Yes. Have you ever noticed that there is no splash when you are watching Olympic swimmers race? Proper placement and rhythm is the key. I would spend a little bit with parts of my body out of the pool learning what works and what is waisted energy. Hang your feet on the edge, using only your arms stroke through a few cycles trying to slice the water cleanly and feel the pull, you should be able to feel your body being pushed up and rotated on a clean stroke. Then switch, with your hands on the deck, try a very shallow and slow kick first, slicing through on the way down and as your foot comes up, allow the water caught by the bottom of your feet to do the work. If you work at it slow enough sooner or later you will feel what causes thrust and what causes drag. Small changes in the foot position during the kick make drastic changes in thrust. Once you have the proper positions you will find that the a pull with the right arm causes the body to rotate dipping the left side, if your left leg is slicing down at the same time you balance, if your left leg is lifting at the same time your feet get pushed down deeper. Try changing the length of your kicks you will feel the difference in long wide kicks and short narrow kicks, match your kick to your stroke. Technique is far more important. Sounds like to me, you are working against yourself in a denser medium. Swimming is like running on land, the harder you try, the shorter the distance you can go. We can walk many times farther than we can run. It is the same for swimming, once you learn how to walk you can keep up a mildly accelerated pace for a very long time without being tired. That pace is well above what is required to pass your eval.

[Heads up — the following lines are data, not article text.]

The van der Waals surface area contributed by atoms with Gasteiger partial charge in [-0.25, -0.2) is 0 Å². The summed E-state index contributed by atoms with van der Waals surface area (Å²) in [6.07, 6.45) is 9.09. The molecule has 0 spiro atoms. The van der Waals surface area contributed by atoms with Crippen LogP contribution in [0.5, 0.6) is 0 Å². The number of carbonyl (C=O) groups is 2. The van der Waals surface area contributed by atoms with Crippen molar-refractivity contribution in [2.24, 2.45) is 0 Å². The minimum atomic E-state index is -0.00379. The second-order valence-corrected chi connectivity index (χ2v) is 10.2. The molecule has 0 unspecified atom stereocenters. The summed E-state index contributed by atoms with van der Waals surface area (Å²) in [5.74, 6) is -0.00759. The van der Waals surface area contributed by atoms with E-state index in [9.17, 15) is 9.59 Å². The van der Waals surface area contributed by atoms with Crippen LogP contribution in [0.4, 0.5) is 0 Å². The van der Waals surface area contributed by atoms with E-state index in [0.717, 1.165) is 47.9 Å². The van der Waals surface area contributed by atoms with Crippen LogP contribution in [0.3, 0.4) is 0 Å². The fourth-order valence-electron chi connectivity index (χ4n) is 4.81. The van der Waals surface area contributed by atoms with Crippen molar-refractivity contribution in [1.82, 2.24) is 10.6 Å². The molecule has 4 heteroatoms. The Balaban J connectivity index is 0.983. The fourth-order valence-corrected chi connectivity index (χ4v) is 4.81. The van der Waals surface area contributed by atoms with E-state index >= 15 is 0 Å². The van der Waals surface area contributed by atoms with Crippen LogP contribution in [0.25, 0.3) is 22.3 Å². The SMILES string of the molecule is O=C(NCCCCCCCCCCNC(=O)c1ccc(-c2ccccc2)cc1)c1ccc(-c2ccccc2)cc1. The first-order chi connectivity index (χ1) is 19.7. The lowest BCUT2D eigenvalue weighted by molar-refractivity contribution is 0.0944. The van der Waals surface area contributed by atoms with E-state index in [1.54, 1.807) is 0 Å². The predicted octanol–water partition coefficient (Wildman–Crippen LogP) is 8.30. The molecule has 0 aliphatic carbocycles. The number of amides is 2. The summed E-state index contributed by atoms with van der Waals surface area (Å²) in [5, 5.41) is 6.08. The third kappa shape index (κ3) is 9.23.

Drown proofing is to treading as the bobbing method is for inflating a bc when you are out of air. It is an energy saver when done correctly. Most find that to tread water very small movements are all that is necessary when you breath fully and relax. Even with lead feet. :D
 

DBailey

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Ok what is Drown-proofing?:confused: